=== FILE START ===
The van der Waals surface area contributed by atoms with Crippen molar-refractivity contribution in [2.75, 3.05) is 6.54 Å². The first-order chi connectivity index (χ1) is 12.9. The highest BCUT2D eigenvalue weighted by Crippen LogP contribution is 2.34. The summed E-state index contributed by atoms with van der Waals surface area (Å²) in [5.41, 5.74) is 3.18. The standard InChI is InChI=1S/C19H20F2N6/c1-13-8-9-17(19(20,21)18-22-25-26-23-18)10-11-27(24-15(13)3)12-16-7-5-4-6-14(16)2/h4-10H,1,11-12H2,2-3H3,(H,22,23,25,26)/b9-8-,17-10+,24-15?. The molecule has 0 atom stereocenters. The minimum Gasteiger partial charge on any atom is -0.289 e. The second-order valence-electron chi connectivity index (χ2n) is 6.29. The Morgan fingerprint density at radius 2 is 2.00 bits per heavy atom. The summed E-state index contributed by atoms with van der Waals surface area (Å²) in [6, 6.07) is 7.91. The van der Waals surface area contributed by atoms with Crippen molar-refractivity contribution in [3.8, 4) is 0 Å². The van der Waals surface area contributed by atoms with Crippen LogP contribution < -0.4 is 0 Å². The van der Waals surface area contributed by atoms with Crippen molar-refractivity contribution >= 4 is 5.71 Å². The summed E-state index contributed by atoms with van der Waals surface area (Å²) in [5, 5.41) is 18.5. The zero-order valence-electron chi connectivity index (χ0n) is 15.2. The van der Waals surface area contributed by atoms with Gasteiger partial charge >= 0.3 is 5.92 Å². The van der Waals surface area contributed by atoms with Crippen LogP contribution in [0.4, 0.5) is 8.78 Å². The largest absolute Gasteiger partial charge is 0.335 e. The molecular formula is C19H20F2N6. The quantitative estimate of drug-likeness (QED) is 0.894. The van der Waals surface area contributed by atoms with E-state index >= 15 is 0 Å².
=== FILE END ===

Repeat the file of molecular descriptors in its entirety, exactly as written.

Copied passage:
The van der Waals surface area contributed by atoms with Crippen molar-refractivity contribution in [2.75, 3.05) is 6.54 Å². The first-order chi connectivity index (χ1) is 12.9. The highest BCUT2D eigenvalue weighted by Crippen LogP contribution is 2.34. The summed E-state index contributed by atoms with van der Waals surface area (Å²) in [5.41, 5.74) is 3.18. The standard InChI is InChI=1S/C19H20F2N6/c1-13-8-9-17(19(20,21)18-22-25-26-23-18)10-11-27(24-15(13)3)12-16-7-5-4-6-14(16)2/h4-10H,1,11-12H2,2-3H3,(H,22,23,25,26)/b9-8-,17-10+,24-15?. The molecule has 0 atom stereocenters. The minimum Gasteiger partial charge on any atom is -0.289 e. The second-order valence-electron chi connectivity index (χ2n) is 6.29. The Morgan fingerprint density at radius 2 is 2.00 bits per heavy atom. The summed E-state index contributed by atoms with van der Waals surface area (Å²) in [6, 6.07) is 7.91. The van der Waals surface area contributed by atoms with Crippen molar-refractivity contribution in [3.8, 4) is 0 Å². The van der Waals surface area contributed by atoms with Crippen LogP contribution < -0.4 is 0 Å². The van der Waals surface area contributed by atoms with Crippen molar-refractivity contribution >= 4 is 5.71 Å². The summed E-state index contributed by atoms with van der Waals surface area (Å²) in [5, 5.41) is 18.5. The zero-order valence-electron chi connectivity index (χ0n) is 15.2. The van der Waals surface area contributed by atoms with Gasteiger partial charge >= 0.3 is 5.92 Å². The van der Waals surface area contributed by atoms with Crippen LogP contribution in [0.4, 0.5) is 8.78 Å². The largest absolute Gasteiger partial charge is 0.335 e. The molecular formula is C19H20F2N6. The quantitative estimate of drug-likeness (QED) is 0.894. The van der Waals surface area contributed by atoms with E-state index >= 15 is 0 Å².